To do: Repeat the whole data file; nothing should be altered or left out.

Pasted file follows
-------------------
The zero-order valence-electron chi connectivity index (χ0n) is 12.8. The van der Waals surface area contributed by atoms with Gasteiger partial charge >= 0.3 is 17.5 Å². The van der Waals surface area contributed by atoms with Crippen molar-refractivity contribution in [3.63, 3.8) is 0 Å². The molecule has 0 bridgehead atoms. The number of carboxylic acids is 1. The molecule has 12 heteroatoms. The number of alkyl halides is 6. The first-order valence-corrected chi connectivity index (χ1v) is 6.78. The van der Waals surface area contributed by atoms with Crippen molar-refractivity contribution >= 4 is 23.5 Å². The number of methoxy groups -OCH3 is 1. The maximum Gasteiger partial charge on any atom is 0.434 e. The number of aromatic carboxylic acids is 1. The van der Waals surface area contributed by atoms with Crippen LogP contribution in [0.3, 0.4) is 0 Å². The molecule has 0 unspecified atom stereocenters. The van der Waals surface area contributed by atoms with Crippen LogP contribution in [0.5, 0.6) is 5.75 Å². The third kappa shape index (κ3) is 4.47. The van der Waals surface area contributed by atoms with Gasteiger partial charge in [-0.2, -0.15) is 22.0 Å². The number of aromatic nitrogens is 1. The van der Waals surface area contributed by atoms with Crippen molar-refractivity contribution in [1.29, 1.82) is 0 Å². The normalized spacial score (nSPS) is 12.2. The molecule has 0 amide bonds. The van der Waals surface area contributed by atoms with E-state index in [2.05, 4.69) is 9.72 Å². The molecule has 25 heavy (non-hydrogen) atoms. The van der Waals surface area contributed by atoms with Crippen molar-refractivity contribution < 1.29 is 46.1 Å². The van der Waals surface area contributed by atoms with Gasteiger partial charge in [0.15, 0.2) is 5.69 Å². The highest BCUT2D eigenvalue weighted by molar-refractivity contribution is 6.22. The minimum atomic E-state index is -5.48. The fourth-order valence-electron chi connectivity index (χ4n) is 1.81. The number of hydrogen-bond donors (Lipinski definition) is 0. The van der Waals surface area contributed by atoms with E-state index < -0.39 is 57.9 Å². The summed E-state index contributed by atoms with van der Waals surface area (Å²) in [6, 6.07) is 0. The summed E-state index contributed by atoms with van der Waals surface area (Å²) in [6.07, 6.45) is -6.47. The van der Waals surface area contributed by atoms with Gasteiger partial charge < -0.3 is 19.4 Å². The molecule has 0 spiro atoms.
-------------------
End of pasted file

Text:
The zero-order valence-electron chi connectivity index (χ0n) is 12.8. The van der Waals surface area contributed by atoms with Gasteiger partial charge >= 0.3 is 17.5 Å². The van der Waals surface area contributed by atoms with Crippen molar-refractivity contribution in [3.63, 3.8) is 0 Å². The molecule has 0 bridgehead atoms. The number of carboxylic acids is 1. The molecule has 12 heteroatoms. The number of alkyl halides is 6. The first-order valence-corrected chi connectivity index (χ1v) is 6.78. The van der Waals surface area contributed by atoms with Crippen molar-refractivity contribution >= 4 is 23.5 Å². The number of methoxy groups -OCH3 is 1. The maximum Gasteiger partial charge on any atom is 0.434 e. The number of aromatic carboxylic acids is 1. The van der Waals surface area contributed by atoms with Crippen LogP contribution in [0.3, 0.4) is 0 Å². The molecule has 0 unspecified atom stereocenters. The van der Waals surface area contributed by atoms with Crippen LogP contribution in [0.5, 0.6) is 5.75 Å². The third kappa shape index (κ3) is 4.47. The van der Waals surface area contributed by atoms with Gasteiger partial charge in [-0.2, -0.15) is 22.0 Å². The number of aromatic nitrogens is 1. The van der Waals surface area contributed by atoms with Crippen molar-refractivity contribution in [1.29, 1.82) is 0 Å². The normalized spacial score (nSPS) is 12.2. The molecule has 0 amide bonds. The van der Waals surface area contributed by atoms with E-state index in [2.05, 4.69) is 9.72 Å². The molecule has 25 heavy (non-hydrogen) atoms. The van der Waals surface area contributed by atoms with Crippen molar-refractivity contribution < 1.29 is 46.1 Å². The van der Waals surface area contributed by atoms with Gasteiger partial charge in [0.15, 0.2) is 5.69 Å². The highest BCUT2D eigenvalue weighted by molar-refractivity contribution is 6.22. The minimum atomic E-state index is -5.48. The fourth-order valence-electron chi connectivity index (χ4n) is 1.81. The number of hydrogen-bond donors (Lipinski definition) is 0. The van der Waals surface area contributed by atoms with E-state index < -0.39 is 57.9 Å². The summed E-state index contributed by atoms with van der Waals surface area (Å²) in [6, 6.07) is 0. The summed E-state index contributed by atoms with van der Waals surface area (Å²) in [6.07, 6.45) is -6.47. The van der Waals surface area contributed by atoms with Gasteiger partial charge < -0.3 is 19.4 Å². The molecule has 0 spiro atoms.